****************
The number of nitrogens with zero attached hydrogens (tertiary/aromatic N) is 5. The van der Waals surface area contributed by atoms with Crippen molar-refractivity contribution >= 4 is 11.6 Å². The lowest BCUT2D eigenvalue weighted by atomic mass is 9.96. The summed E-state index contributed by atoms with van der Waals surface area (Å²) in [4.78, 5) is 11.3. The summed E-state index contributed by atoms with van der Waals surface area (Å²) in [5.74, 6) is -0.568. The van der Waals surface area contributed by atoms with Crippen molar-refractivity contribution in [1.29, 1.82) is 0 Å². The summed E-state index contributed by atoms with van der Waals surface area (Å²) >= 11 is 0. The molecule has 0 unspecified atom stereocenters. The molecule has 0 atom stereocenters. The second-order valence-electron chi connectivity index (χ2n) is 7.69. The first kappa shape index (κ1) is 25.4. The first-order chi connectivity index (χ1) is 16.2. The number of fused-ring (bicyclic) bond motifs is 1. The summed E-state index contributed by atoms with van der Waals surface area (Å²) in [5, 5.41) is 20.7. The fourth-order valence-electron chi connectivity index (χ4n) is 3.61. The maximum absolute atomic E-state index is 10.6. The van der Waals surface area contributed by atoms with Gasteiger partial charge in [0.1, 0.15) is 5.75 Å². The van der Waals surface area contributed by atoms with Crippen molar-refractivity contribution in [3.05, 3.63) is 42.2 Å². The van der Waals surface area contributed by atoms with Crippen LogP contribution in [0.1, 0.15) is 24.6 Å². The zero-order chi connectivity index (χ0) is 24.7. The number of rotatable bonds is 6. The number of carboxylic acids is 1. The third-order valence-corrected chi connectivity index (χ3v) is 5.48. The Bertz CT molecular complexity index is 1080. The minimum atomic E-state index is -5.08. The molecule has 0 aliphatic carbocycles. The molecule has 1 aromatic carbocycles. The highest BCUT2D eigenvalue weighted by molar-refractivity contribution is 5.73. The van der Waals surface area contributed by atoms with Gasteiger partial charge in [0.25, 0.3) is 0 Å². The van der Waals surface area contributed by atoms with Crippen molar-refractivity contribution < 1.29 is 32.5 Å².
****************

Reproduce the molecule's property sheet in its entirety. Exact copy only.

The number of nitrogens with zero attached hydrogens (tertiary/aromatic N) is 5. The van der Waals surface area contributed by atoms with Crippen molar-refractivity contribution >= 4 is 11.6 Å². The lowest BCUT2D eigenvalue weighted by atomic mass is 9.96. The summed E-state index contributed by atoms with van der Waals surface area (Å²) in [4.78, 5) is 11.3. The summed E-state index contributed by atoms with van der Waals surface area (Å²) in [5.74, 6) is -0.568. The van der Waals surface area contributed by atoms with Crippen molar-refractivity contribution in [1.29, 1.82) is 0 Å². The summed E-state index contributed by atoms with van der Waals surface area (Å²) >= 11 is 0. The molecule has 0 unspecified atom stereocenters. The molecule has 0 atom stereocenters. The second-order valence-electron chi connectivity index (χ2n) is 7.69. The first kappa shape index (κ1) is 25.4. The first-order chi connectivity index (χ1) is 16.2. The number of fused-ring (bicyclic) bond motifs is 1. The summed E-state index contributed by atoms with van der Waals surface area (Å²) in [5, 5.41) is 20.7. The fourth-order valence-electron chi connectivity index (χ4n) is 3.61. The maximum absolute atomic E-state index is 10.6. The van der Waals surface area contributed by atoms with Gasteiger partial charge in [0.1, 0.15) is 5.75 Å². The van der Waals surface area contributed by atoms with Crippen molar-refractivity contribution in [3.05, 3.63) is 42.2 Å². The van der Waals surface area contributed by atoms with Crippen LogP contribution in [0.1, 0.15) is 24.6 Å². The zero-order chi connectivity index (χ0) is 24.7. The number of rotatable bonds is 6. The number of carboxylic acids is 1. The third-order valence-corrected chi connectivity index (χ3v) is 5.48. The Bertz CT molecular complexity index is 1080. The minimum atomic E-state index is -5.08. The molecule has 0 aliphatic carbocycles. The molecule has 1 aromatic carbocycles. The highest BCUT2D eigenvalue weighted by molar-refractivity contribution is 5.73. The van der Waals surface area contributed by atoms with Gasteiger partial charge in [0.25, 0.3) is 0 Å². The van der Waals surface area contributed by atoms with Crippen molar-refractivity contribution < 1.29 is 32.5 Å².